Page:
It was my anniversary this year. Fifteen years. I woke to a total surprise. My husband gave me a box, a ring box sitting on my tummy before I was thoroughly awake. Inside was a beautiful family ring. I had mentioned getting one before, but never gone through with it. They are expensive, and I never could justify it.
I had wanted one with five stones. Five to represent my five children.
That morning, when I opened the box and saw the five stones lined up, my eyes filled with tears. Here is a visible thing, a lining up of five, not four. My mother's mind counts to four when we are at the beach or pool, when we load into a van, counting to make sure they are all here. But my heart counts to five. I have birth to five babies. Three boys and two girls. A beautiful ring, with no one missing.
I wore it proudly all day, admiring it. My heart at rest to see five, nothing missing.
But then towards evening, right as we were to go out, I decided to look up the stones - what were they? My oldest I knew. He was born in the same month as me, so I know his birth stone. But what was my Lydia's stone? Or how about my other daughter? I didn't recognize those stones. So I phoned my mom. She had helped my husband by picking out the stones, so I wanted to tell her thank-you and to ask what the stones were.
She told me what my youngest daughter's stone was, and then told me that for Lydia they had picked October's stone "because it was pretty". They couldn't remember, she explained, when she was born, so they thought October looked pretty.
I sat down in shock. My own husband and my own mother could not remember when my daughter was born?! Nor did they think it was important enough to ask, to get it right? How can it be a stone to remember her birth if it does not represent her birth. October? She was born in March - no where near October! They ought to know - I had just been to visit a friend who had lost her baby, and had talked about being there over Lydia's birthday and how that was hard for me.
We were going out, so I stayed silent, but quiet tears began to drip down inside my heart. Did no one remember my baby? Did no one really care? Did no one think she was important enough to have her own, her real birthday? I took the ring off when I got home and put it in its box. I haven't worn it since.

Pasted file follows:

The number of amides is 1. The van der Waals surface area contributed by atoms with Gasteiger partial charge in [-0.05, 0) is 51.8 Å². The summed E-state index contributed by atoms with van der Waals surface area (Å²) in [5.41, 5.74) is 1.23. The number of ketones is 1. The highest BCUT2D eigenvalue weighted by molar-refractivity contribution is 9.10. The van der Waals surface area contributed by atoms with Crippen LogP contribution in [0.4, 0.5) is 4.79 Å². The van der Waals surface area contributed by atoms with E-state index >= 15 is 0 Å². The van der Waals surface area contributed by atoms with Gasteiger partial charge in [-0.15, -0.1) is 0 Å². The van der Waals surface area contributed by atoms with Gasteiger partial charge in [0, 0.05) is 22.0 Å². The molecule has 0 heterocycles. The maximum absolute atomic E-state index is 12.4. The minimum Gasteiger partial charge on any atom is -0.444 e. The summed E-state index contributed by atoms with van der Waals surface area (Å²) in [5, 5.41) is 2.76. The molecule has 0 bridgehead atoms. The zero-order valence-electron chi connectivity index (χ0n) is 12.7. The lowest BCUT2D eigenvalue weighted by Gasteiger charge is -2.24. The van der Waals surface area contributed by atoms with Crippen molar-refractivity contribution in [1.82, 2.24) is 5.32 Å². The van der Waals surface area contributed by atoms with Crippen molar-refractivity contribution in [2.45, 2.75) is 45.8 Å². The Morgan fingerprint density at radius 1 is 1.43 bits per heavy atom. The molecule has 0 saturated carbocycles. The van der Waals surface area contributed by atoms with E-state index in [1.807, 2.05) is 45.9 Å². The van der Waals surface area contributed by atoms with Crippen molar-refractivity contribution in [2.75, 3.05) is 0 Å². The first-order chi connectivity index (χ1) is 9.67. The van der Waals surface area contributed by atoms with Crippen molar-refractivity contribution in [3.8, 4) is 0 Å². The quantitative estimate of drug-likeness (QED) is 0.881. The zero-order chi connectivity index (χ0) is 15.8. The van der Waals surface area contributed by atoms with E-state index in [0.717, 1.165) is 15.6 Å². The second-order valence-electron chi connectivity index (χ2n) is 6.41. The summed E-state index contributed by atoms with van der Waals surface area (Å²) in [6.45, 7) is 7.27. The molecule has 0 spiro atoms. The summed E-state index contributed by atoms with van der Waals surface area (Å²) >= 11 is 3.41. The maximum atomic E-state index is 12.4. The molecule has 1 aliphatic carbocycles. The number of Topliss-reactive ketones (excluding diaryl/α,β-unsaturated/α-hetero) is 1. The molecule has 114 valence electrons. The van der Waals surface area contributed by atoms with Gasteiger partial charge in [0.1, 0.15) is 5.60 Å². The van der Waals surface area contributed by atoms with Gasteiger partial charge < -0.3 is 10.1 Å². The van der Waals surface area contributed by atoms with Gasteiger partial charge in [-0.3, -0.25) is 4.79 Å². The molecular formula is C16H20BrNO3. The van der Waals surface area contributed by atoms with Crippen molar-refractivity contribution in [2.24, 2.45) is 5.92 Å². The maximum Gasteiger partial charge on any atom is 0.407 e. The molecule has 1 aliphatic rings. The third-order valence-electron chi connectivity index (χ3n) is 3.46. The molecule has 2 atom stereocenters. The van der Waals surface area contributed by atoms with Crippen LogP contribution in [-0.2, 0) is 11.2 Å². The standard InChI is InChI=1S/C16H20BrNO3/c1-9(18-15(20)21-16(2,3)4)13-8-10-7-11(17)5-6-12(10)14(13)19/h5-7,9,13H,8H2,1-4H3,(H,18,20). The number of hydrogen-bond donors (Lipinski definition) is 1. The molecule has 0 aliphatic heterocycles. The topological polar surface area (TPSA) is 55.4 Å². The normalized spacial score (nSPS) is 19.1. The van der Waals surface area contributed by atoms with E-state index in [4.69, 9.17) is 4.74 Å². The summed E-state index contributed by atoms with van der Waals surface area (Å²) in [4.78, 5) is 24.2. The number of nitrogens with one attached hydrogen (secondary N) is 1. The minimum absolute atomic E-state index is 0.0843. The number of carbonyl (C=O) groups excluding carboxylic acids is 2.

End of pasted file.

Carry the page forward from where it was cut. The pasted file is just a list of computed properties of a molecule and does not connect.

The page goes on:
I did talk about it with my husband on our date, and he told me that I could change the stone if I wanted. I wrote the jeweler and he was willing to change it for free - waiving the normal cost for the situation.
I haven't taken it in yet. I haven't touched it. It makes me cry to think about going in to change it. It hurts to look at it. I will have to, and I will have to wear it, but for right now, all it reminds me of is the baby that no one remembers.
I remember. She is my daughter, born of my body. Not only that, she is like me - the second child, born close to the first because of God's great delight in surprising us with another when we thought we were "planning" not to have another yet. A shock to my system, and so delighted in once I got over the shock of, "two babies ten months apart??!!" She had a name, a body, a birthdate, a birth story. She was deeply loved. She is deeply missed.
At least by me.
And no one remembers her birthdate. It's taken me a few weeks to write this post. A few weeks of tears on the drive to work early in the mornings. I can't cry at home. I can't show my husband that the gift upsets me. He is so proud of it. He worked so hard on it. It shows love. But it also shows apathy - highlighting and underlining the fact that Lydia is the baby no one remembers. No one except me.
I think that is why the ring was so important to me. The silent, constant witness of her existence. She was. She was real. A person. My daughter. Yes, her life was very short. But she was my daughter. In the same way that my beautiful, funny, very much alive girl is my daughter.
I saw her - only for a brief glimpse and without my glasses on. My husband never saw her. Why? This is the thing I have only told one person because the awfulness of it horrifies me. Because I delivered her into the toilet. There. I said it. I feel so guilty for that. But I didn't know she was coming. I got up to use the toilet, and out she came. Then, as I crawled back to bed, I heard the nurses talking. The senior nurse told the younger to fish her out, and the younger nurse did not want to. Finally they did. They picked her up and plopped her in a plastic container and carried her out. I thought they would clean her up and bring her back, but they didn't. They threw her in the garbage, and she was incinerated that morning. You see, she was three days short of being a legal human being. Three more days and she would have had a birth certificate, a death certificate, and a funeral and a grave.
She didn't. Three days. Three days and they tell me my baby is not human. And no one remembers her birth.
I wanted her stone in my ring - a permanent reminder of my daughter.
Except no one remembers when she was born.
Finally, one day, the tears needed to be cried. I wrote my friend - the one who lost her own daughter. She wrote me back hearing what it meant. Then she signed her name. But then, at the end of her letter was a sentence which made me smile through the tears. "Lydia was born on March 4th. We celebrated her birthday with a cake in her memory."
But that is why I have been silent recently. I've been grieving. The lonely grief of a mother whose baby died before she saw the light of day, one no one remembers.
But I remember. I remember. And I will not forget.
I will fix my ring. I will thank the jeweler who understands that it needs to be right. I will wear it proudly. It will hurt when I see that stone, but it will also be a thing of joy to me. Both.
Because, you see, I love my baby that no one remembers.